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Breakthroughs and shutdowns, Public Official of the Year has strategies for both
Retired NASA administrator Michael Coats honored with award by MPA program
U.S. space shuttles orbited the Earth during a 27 year period that ended last year. Michael Coats was there when space shuttle flights began and when the last shuttle landed.
As an astronaut, Coats was the pilot for the inaugural space flight aboard a shuttle, Discovery, in 1984. As director of the Lyndon B. Johnson Space Center, he was the top administrator at NASA’s astronaut training center when the Space Shuttle program ended in 2012.
At a February 22 luncheon, Coats was honored for capping off his long career in public service with the difficult task of guiding Johnson Space Center astronauts and staff through the transition away from manned space flight.
He was named the Public Official of the Year by the Master of Public Administration Program.
“It has always been challenging to be a public official,” Coats said in his acceptance remarks. “Now, with modern social media, instead of seeing a letter to the editor, or receiving a personal letter, you get millions of people making comments… which makes life a little more interesting for us public officials.”
Coats provided strategic leadership that benefited both NASA and the Houston economy to minimize the impact of the closure of the three-decades-old Space Shuttle Program. He mitigated potential job loss by partnering with community leaders and local contractors to hold three large-scale community job fairs, which resulted in many new jobs for JSC team members. He also spearheaded the formation of three strategic collaborations between Johnson Space Center and the Bay Area Houston Advanced Technology Consortium, the Houston Technology Center, and the Greater Houston Partnership.
“There is so much negativity sometimes about public service and the government sector that it doesn’t seem like individuals in that field can do anything right,” said Dr. James Thurmond, director of the MPA program. “Yet so much of what we do every day depends on their service. Public service is important and should be appreciated.”
Transportation was an underlying theme of the luncheon. Both the award winner and the keynote speaker were experts in getting people to their destinations and back home safely, in space and here on Texas roadways.
Jeff Moseley, Texas Transportation Commissioner, delivered the keynote speech, which included reflections on a transportation summit that he attended in Austin. During the summit, Moseley met with industry experts and futurists where he discussed future transportation needs that will accommodate a growing state population.
“Over the next 30 years, it is suggested that Texas may grow from 25 million to 50 million people,” said Moseley. “During the summit, we saw a Google car that had driven 100,000 miles without a driver – and only had two accidents. This is the direction we will be going. Self-driving automobiles will be able to get closer to each other and manage the capacity of the roadways better than we can.”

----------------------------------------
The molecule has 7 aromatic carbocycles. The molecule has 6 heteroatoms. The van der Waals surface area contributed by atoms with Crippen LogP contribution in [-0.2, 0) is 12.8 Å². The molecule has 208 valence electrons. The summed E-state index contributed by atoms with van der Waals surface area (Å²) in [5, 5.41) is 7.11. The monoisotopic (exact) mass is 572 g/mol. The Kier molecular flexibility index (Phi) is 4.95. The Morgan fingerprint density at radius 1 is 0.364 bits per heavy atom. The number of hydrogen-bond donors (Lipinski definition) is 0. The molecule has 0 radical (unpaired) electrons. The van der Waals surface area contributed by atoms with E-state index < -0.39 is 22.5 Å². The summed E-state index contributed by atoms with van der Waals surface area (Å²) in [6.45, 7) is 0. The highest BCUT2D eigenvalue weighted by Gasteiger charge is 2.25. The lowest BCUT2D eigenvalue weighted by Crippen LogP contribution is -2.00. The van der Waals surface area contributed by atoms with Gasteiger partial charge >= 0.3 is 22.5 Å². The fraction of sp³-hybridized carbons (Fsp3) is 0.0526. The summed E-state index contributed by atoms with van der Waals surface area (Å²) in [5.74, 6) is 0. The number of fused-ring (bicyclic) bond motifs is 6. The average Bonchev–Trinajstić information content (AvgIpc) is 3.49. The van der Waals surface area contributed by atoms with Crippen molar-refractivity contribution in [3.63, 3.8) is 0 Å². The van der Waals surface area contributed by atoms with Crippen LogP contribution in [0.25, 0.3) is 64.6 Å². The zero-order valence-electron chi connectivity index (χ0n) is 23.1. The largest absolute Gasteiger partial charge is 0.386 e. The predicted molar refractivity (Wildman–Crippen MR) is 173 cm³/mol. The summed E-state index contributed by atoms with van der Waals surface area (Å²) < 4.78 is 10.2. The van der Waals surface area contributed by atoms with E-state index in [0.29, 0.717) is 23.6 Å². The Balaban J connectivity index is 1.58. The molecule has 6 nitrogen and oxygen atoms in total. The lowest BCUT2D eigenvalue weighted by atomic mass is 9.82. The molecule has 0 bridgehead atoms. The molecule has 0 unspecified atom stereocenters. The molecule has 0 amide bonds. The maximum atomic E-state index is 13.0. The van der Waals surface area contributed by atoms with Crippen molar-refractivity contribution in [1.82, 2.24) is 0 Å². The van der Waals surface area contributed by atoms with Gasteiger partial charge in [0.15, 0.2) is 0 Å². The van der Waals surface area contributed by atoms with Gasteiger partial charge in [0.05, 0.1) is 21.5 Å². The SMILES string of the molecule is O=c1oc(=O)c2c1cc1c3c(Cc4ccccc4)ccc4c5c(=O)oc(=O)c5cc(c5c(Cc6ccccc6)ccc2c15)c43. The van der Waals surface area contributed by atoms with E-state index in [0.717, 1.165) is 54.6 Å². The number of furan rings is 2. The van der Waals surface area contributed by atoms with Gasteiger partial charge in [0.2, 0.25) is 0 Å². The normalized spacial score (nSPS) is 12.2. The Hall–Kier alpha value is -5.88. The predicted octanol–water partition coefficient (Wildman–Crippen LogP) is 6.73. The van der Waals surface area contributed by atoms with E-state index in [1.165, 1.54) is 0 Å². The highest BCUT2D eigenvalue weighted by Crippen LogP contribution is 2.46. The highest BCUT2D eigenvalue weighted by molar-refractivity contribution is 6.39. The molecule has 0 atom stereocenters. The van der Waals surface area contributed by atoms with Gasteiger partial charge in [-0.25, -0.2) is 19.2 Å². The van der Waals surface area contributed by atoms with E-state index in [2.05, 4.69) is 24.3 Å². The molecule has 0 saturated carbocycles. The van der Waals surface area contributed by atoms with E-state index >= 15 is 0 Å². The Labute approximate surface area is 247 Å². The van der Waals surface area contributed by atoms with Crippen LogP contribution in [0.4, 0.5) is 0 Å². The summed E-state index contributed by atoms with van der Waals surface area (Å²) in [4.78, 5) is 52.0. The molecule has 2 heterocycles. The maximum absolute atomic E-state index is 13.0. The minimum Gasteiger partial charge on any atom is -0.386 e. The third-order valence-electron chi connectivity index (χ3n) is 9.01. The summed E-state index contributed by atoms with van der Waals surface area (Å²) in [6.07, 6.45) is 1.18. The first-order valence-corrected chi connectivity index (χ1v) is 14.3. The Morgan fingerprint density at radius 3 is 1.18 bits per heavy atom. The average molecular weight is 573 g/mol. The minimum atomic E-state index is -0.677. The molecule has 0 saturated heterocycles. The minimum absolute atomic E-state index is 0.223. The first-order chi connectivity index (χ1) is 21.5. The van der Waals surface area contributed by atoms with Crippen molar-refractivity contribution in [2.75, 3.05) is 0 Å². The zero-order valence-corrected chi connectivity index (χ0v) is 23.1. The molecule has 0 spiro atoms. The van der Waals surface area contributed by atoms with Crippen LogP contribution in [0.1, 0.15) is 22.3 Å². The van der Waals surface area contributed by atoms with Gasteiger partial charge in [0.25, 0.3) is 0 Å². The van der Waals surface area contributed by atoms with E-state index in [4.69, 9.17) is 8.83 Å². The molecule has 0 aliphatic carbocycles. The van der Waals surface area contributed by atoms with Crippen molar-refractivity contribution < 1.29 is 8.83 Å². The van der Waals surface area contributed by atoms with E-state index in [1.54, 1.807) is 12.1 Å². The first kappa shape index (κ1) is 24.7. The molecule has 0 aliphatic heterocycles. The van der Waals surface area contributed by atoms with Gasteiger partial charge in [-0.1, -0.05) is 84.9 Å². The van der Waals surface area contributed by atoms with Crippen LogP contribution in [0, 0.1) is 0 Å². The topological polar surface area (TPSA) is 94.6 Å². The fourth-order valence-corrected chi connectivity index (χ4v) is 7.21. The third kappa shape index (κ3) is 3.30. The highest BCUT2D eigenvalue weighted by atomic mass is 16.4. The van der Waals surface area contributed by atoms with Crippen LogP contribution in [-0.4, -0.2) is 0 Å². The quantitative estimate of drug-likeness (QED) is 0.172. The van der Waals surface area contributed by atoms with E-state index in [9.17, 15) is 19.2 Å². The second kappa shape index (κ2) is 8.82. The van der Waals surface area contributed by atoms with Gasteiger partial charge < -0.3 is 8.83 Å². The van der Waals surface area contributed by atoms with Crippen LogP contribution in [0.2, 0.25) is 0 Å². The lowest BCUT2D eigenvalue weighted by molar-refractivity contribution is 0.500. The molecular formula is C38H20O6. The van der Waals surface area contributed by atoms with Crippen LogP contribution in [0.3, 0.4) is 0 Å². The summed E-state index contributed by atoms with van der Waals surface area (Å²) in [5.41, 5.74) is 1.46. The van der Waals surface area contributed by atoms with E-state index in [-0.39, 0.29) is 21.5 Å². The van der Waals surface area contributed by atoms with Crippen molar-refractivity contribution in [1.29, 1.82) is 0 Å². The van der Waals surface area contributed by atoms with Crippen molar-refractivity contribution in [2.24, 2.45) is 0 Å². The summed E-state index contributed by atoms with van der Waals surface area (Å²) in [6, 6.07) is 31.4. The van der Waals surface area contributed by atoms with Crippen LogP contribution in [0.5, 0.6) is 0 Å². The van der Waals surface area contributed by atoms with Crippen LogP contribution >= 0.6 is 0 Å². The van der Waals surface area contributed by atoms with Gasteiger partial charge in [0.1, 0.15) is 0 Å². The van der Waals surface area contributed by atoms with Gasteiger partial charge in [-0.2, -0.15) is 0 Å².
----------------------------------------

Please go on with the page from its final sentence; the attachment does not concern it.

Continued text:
According to Moseley, the flying cars featured in the 1962 cartoon The Jetsons, could be a realistic model. That cartoon was set in the year 2062. Moseley said that futurists predict that the current self-driving car technology could eventually allow vehicles to take flight and get individuals where they need to go.
“It’s tempting to assume all the solutions have been thought of,” said Moseley. “But we have to remember that there are some wonderful breakthroughs just over the horizon.”
Coats was one of four finalists for the Public Official of the Year award. The other nominees were Jeff Braun, Fort Bent County Emergency Management Coordinator, Scott Elmer, Missouri City Assistant City Manager, and David Feldman, City of Houston City Attorney. Last year’s winner was Daniel Krueger, head of Houston’s Public Works.
Requests for nominations for the Public Official of the Year award were distributed last fall. Once nominations were received, the selection committee (which includes MPA alumni, one MPA student, and last year’s winner) narrowed it down to the four finalists before Coats was ultimately named the winner.
Coats graduated from Annapolis in 1968 and went on to fly 315 combat missions in the Vietnam War. He continued his education by earning a Master of Science in Administration of Science and Technology from George Washington University in 1977, and Master of Science in Aeronautical Engineering from the U.S. Naval Postgraduate School in 1979. He was selected as an astronaut candidate in 1978, and became a NASA astronaut in 1979. After logging more than 463 hours in space, Coats retired from the U.S. Navy and the Astronaut Office in August 1991 and joined the corporate arena.
He served as Vice President of Avionics and Communications Operations for Loral Space Information Systems, Vice President of Civil Space Programs for Lockheed Martin Missiles and Space in Sunnyvale, California, and Vice President of Advanced Space Transportation for Lockheed Martin Space Systems Company in Denver, Colorado before returning to NASA in November 2005 to serve as Director of the Lyndon B. Johnson Space Center in Houston. He retired in December 2012.
“I’m thankful to the University of Houston MPA program for this award,” said Coats. “It has been a pleasure for me to be able to work with such a fantastic team at the Johnson Space Center.”
The underwriter of the luncheon was Peter Brown, founder of the nonprofit BetterHouston, and a member of the College of Liberal Arts and Social Sciences Dean’s Advisory Board.